Second Workshop on Service oriented EA for Enterprise Engineering (EDOC2010) (SoEA4EE'2010)

Venue: Vitoria

Location: Vitoria, ES, Brazil

Event Date/Time: Oct 25, 2010 End Date/Time: Oct 25, 2010
Paper Submission Date: Apr 17, 2010
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SoEA4EE 2010


Second International Workshop on Service oriented Enterprise Architecture for Enterprise Engineering (SoEA4EE)

in conjunction with EDOC 2010
October 25th, 2010, Vitória, Brazil

Papers submission deadline: April 17, 2010

Selmin Nurcan – University Paris 1 Panthéon Sorbonne, France
Rainer Schmidt – University of Applied Sciences, Aalen, Germany


There is a more and more common understanding, that not the ownership of information technology resources but their management is the foundation for sustainable competitive advantage. According to Ross et al., smart companies define how they (will) do business (using an operating model) and design the processes and infrastructure critical to their current and future operations (enterprise architecture), which guide the evolution of their foundation for execution. More and more companies would like their existing technology to enable their future capabilities. This capability to exploit the foundation, embedding new initiatives to make it stronger and using it as competitive weapon to develop new business opportunities, is estimated as 5% of companies.

Enterprise engineering is the application of engineering principles to the design, restructuring and operation of enterprises and their cooperation with other enterprises. It allows deriving the Enterprise Architecture from the enterprise goals and strategy and aligning it with the enterprise resources. Enterprise architecture aims (i) to understand the interactions and all kind of articulations between business and information technology, (ii) to define how to align business components and IT components, as well as business strategy and IT strategy, and more particularly (iii) to develop and support a common understanding and sharing of those purposes of interest. Enterprise architecture is used to map the enterprise goal and strategy to the enterprise’s resources (actors, assets, IT supports) and to take into account the evolution of this mapping. It also provides documentation on the assignment of enterprise resources to the enterprise goals and strategy. To this end, advantageous patterns (best practices) can be reused and alternative design solutions can be compared. Furthermore, enterprise architecture may be checked for compliance with laws, regulatory rules etc. Finally, enterprise architecture facilitates the measurement the performance and efficiency of the resources used.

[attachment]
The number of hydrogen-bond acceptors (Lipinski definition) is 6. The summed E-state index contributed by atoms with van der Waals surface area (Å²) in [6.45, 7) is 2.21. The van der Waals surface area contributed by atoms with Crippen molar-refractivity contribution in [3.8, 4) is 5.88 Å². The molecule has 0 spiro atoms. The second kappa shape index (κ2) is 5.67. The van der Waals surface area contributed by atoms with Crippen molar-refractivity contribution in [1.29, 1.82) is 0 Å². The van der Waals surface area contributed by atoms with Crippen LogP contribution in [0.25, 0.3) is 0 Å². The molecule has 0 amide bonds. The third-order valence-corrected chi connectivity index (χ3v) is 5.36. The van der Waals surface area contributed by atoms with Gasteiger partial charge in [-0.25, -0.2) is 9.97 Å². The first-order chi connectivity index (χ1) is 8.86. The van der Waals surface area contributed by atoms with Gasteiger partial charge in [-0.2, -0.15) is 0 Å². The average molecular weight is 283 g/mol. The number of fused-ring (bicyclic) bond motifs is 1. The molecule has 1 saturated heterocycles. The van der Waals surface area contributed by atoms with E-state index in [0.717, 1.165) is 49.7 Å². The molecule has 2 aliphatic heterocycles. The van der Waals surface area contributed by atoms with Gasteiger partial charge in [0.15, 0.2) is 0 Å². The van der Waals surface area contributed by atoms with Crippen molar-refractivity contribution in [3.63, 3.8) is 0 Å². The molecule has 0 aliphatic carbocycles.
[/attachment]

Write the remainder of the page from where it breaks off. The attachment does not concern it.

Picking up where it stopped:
Service is the most important paradigm for the organisation of enterprises and the cooperation with other enterprises in order to achieve competitive advantage. Therefore it does not surprise, that leading enterprises in the U.S. derive more than 50% of their revenues from services. Through services, enterprises stabilize their revenues. This applies not only to pure services such as transportation but also for material products that are augmented by services such as maintenance, consulting and training. By exchanging services within partnerships, enterprises are able to combine their competences and thus provide solutions to the customer not possible for the single enterprise. Moreover meta-services (services acting upon other services) highly reduce the administrative overhead of enterprise services by encapsulating administrative functionalities as a service.